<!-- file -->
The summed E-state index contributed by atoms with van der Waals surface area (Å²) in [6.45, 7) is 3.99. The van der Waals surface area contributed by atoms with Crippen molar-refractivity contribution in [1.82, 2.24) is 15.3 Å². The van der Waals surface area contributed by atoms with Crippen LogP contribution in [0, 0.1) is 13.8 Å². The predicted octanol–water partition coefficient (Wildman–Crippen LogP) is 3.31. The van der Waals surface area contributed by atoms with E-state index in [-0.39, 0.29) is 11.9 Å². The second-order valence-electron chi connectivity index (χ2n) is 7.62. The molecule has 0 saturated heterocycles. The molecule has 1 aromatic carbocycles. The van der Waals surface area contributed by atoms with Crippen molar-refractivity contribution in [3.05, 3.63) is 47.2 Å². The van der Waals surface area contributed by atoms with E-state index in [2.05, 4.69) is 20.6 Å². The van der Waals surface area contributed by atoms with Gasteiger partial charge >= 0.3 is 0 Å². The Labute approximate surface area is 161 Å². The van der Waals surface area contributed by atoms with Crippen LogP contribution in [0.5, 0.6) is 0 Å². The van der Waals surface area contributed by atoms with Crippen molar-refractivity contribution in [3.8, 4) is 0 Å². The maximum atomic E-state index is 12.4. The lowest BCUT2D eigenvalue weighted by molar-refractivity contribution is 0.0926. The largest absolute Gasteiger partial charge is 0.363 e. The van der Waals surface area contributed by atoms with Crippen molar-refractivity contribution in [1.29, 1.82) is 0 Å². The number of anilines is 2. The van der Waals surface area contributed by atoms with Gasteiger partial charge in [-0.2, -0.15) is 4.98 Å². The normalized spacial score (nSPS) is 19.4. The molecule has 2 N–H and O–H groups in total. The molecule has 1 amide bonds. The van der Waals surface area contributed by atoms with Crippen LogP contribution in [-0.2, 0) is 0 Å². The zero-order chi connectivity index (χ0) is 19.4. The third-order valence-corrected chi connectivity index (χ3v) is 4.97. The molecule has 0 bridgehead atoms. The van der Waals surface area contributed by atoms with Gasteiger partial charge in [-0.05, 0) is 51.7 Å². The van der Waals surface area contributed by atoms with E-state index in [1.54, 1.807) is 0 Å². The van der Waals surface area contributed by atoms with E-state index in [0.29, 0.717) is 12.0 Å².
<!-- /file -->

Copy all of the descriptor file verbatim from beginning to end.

The summed E-state index contributed by atoms with van der Waals surface area (Å²) in [6.45, 7) is 3.99. The van der Waals surface area contributed by atoms with Crippen molar-refractivity contribution in [1.82, 2.24) is 15.3 Å². The van der Waals surface area contributed by atoms with Crippen LogP contribution in [0, 0.1) is 13.8 Å². The predicted octanol–water partition coefficient (Wildman–Crippen LogP) is 3.31. The van der Waals surface area contributed by atoms with E-state index in [-0.39, 0.29) is 11.9 Å². The second-order valence-electron chi connectivity index (χ2n) is 7.62. The molecule has 0 saturated heterocycles. The molecule has 1 aromatic carbocycles. The van der Waals surface area contributed by atoms with Crippen molar-refractivity contribution in [3.05, 3.63) is 47.2 Å². The van der Waals surface area contributed by atoms with E-state index in [2.05, 4.69) is 20.6 Å². The van der Waals surface area contributed by atoms with Gasteiger partial charge >= 0.3 is 0 Å². The Labute approximate surface area is 161 Å². The van der Waals surface area contributed by atoms with Crippen LogP contribution in [0.5, 0.6) is 0 Å². The van der Waals surface area contributed by atoms with Crippen molar-refractivity contribution in [3.8, 4) is 0 Å². The maximum atomic E-state index is 12.4. The lowest BCUT2D eigenvalue weighted by molar-refractivity contribution is 0.0926. The largest absolute Gasteiger partial charge is 0.363 e. The van der Waals surface area contributed by atoms with Crippen molar-refractivity contribution in [1.29, 1.82) is 0 Å². The number of anilines is 2. The van der Waals surface area contributed by atoms with Gasteiger partial charge in [-0.2, -0.15) is 4.98 Å². The normalized spacial score (nSPS) is 19.4. The molecule has 2 N–H and O–H groups in total. The molecule has 1 amide bonds. The van der Waals surface area contributed by atoms with Crippen LogP contribution in [-0.2, 0) is 0 Å². The zero-order chi connectivity index (χ0) is 19.4. The third-order valence-corrected chi connectivity index (χ3v) is 4.97. The molecule has 0 bridgehead atoms. The van der Waals surface area contributed by atoms with Gasteiger partial charge in [-0.05, 0) is 51.7 Å². The van der Waals surface area contributed by atoms with E-state index in [1.54, 1.807) is 0 Å². The van der Waals surface area contributed by atoms with E-state index in [0.29, 0.717) is 12.0 Å².